In this case, the official was the groom’s father, so obviously the ceremony was a bit different than your run-of-the-mill affair. But after the touching and funny speech, it was time for the legal elements. Unlike any Anglo wedding I’ve been to, the French ceremony includes a reading of the legal texts defining marriage and the spouses’ responsibilities. There was a lot of emphasis on Republican values – as in the values of secularism, liberté, égalité and fraternité of the French Republic, not as in promising to honour God and guns. A lot about having and bringing up children as well, although I suspect at least some of that was snuck in by the potential future grandpapa. The reading out of the full names, occupations and addresses of the spouses and witnesses was also more legalistic than I’m used to – although this provided some more comedy as Aurélien’s poor sister (who did a stellar job of providing the English translation of the speech, I must point out) had to struggle through some unfamiliar American street names.
Legalities done (although not quite, since as I only discovered on Ella’s blog, the bride and groom were held up inside due to a paperwork snafu), it was back to the reception on foot in the rain. (I never actually made it into my heels until we got back to the garden party, thankfully enough as it turned out, since the little town hall was crammed with well-wishers and I had to stand for the marriage ceremony. Then I promptly sunk into the wet grass, but bravely kept my heels on for the vast majority of the evening nonetheless.)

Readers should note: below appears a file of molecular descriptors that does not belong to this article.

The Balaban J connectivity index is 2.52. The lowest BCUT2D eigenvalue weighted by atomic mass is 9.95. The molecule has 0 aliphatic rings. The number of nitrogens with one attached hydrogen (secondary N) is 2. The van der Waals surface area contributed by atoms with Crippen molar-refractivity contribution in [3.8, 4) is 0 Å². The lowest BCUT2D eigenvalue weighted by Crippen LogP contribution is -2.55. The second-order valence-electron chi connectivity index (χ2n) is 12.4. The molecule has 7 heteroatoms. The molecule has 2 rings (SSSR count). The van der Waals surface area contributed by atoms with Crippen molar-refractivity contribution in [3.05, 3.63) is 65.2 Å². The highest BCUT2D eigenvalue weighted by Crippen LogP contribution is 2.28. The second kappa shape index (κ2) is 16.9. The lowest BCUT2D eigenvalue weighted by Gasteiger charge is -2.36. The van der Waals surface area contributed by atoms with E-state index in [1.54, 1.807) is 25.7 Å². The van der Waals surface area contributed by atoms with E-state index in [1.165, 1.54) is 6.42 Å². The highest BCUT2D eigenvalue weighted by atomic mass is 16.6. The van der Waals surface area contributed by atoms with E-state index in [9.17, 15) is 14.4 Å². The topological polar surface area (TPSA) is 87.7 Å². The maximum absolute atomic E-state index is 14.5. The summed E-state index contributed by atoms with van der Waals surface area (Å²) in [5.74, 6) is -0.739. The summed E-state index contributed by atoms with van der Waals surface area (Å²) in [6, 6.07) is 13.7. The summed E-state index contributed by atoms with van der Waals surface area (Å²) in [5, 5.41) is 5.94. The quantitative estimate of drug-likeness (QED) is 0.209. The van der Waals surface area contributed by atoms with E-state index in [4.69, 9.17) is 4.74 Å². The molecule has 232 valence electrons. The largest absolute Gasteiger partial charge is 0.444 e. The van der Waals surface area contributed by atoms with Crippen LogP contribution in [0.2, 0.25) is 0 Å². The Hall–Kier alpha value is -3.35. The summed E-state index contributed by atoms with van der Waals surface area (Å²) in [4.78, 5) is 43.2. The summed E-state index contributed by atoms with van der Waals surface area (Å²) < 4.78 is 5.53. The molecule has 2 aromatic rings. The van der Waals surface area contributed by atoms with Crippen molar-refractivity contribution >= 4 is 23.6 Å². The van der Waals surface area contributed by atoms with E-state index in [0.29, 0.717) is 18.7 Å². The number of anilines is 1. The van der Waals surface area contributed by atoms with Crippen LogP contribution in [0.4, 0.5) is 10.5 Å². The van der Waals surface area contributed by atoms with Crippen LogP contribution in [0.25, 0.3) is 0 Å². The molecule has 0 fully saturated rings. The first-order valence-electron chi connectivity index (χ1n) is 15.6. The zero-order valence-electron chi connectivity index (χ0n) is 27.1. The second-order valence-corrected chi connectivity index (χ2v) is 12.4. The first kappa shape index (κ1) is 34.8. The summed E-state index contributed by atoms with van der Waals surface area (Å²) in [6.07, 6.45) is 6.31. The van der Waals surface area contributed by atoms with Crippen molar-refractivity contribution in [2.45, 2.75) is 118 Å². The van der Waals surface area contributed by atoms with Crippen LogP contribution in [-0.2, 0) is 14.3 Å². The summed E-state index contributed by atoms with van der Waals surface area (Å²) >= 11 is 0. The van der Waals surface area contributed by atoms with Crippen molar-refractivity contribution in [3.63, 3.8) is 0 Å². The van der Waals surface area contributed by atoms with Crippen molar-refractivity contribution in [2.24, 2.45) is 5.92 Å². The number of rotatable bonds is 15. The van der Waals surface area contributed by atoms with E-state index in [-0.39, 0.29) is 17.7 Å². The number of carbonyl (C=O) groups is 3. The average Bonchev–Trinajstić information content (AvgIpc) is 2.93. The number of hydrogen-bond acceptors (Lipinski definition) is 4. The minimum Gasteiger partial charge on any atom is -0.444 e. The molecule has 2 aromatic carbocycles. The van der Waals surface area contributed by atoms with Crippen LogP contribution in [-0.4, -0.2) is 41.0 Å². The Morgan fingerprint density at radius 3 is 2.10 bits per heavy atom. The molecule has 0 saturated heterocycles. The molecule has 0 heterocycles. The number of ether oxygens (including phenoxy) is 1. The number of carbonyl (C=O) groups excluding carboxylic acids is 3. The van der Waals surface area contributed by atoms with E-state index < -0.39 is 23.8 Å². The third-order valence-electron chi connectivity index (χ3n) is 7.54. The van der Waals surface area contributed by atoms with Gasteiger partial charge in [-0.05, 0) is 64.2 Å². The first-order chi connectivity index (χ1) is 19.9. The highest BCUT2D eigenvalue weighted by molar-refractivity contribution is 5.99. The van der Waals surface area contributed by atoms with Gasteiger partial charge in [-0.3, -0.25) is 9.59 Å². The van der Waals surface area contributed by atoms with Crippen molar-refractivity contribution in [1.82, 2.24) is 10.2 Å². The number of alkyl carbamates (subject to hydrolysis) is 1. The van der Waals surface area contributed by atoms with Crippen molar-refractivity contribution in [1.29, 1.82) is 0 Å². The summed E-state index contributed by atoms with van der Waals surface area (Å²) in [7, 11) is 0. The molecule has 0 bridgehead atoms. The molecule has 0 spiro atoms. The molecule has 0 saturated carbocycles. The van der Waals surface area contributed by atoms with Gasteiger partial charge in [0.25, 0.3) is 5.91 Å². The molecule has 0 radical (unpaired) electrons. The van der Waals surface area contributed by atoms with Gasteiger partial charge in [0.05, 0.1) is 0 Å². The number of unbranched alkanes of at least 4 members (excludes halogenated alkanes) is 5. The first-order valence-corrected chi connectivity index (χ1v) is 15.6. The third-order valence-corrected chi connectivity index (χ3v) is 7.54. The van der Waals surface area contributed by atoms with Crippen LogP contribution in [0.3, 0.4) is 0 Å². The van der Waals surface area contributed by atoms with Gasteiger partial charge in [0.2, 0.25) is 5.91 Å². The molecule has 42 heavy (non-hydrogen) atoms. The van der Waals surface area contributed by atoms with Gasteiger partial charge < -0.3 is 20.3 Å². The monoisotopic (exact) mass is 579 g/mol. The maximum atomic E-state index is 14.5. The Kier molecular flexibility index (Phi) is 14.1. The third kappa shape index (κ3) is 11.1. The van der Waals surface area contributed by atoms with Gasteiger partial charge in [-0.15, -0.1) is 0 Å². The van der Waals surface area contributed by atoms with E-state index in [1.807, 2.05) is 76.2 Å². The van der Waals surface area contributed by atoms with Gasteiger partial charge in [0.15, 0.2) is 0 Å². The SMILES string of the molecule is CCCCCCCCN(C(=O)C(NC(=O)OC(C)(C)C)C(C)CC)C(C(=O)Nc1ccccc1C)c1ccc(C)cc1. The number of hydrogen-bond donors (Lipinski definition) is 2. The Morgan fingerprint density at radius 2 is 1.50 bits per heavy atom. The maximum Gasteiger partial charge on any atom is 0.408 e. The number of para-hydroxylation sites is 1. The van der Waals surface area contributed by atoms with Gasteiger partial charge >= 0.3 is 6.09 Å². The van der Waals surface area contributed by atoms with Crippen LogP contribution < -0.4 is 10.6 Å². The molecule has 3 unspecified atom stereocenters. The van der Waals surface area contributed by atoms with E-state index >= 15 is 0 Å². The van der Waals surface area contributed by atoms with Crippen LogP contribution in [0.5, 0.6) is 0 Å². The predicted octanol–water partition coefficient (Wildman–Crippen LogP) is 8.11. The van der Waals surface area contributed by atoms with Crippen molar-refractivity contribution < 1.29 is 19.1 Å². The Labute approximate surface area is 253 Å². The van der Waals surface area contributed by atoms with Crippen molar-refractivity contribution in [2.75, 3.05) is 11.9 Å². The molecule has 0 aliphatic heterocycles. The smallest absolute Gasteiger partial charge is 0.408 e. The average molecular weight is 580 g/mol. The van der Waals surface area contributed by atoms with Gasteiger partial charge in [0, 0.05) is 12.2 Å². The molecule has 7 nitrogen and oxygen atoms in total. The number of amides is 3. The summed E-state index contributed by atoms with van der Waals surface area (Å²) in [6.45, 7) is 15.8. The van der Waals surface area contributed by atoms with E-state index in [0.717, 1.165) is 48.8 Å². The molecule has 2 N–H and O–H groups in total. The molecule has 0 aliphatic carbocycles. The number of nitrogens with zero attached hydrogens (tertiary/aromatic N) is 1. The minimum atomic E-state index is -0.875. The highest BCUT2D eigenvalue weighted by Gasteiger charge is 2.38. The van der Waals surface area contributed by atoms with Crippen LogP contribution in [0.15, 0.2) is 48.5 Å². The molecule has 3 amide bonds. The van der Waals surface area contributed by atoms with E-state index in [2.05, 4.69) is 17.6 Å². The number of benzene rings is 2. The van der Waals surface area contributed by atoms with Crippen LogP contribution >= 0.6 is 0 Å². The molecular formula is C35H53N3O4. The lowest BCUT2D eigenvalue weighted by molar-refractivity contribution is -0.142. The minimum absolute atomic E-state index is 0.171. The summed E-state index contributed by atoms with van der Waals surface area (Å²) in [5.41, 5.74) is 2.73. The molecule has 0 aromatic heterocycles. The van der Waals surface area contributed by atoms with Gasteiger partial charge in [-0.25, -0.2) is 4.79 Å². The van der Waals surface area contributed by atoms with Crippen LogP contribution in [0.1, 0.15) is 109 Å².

I was having too much fun catching up with the Lancelots and Mary Kay and family under a tree (for reasons of rainyness) to even notice that apparently beverages were not being consumed, but once I found the cocktail and snack tent, I didn’t stray too far from the yummy themed cocktails while chatting to blogfriends and many of Ella’s lovely friends from America and Aurélien’s French (and non-French) mates. (Surprisingly, my favourite was a cosmopolitan – I would have gone with the mojito if you’d told me I could only have one.)
|Enjoying a cosmo with some of Ella's friends|
This got me into a bit of trouble, however. As the afternoon wore on and the cocktails kept rolling, we were having a lovely discussion about poetry and other literary matters with a couple of Ella’s friends (genuine poets!) and a few of Aurélien’s friends. At some point, it was remarked upon that the punch bowls were getting a bit empty and we set ourselves the challenge of finishing the cocktails before moving on. Now, I did realize that things had emptied out a bit in the garden, but if there was a formal announcement that dinner was served, we missed it and, well, you just don’t issue a drinking challenge to a Kiwi chick. In my much younger days, I was known for such party tricks as “opening my throat” and pouring a specified amount of booze down in one. I once bested a 6-foot-something man built like a brick sh!thouse at a challenge which involved drinking half a bottle of peach schnapps (ugh) each in the shortest amount of time possible. Then I probably demonstrated how I can fit my whole fist (well, up to the knuckles) in my mouth. Because that’s how classy Gwan rolls. Or rolled, I don’t tend to engage in competitive drinking anymore, but you can probably still persuade me to put my fist in my mouth after a few beverages, if no-one has a camera handy.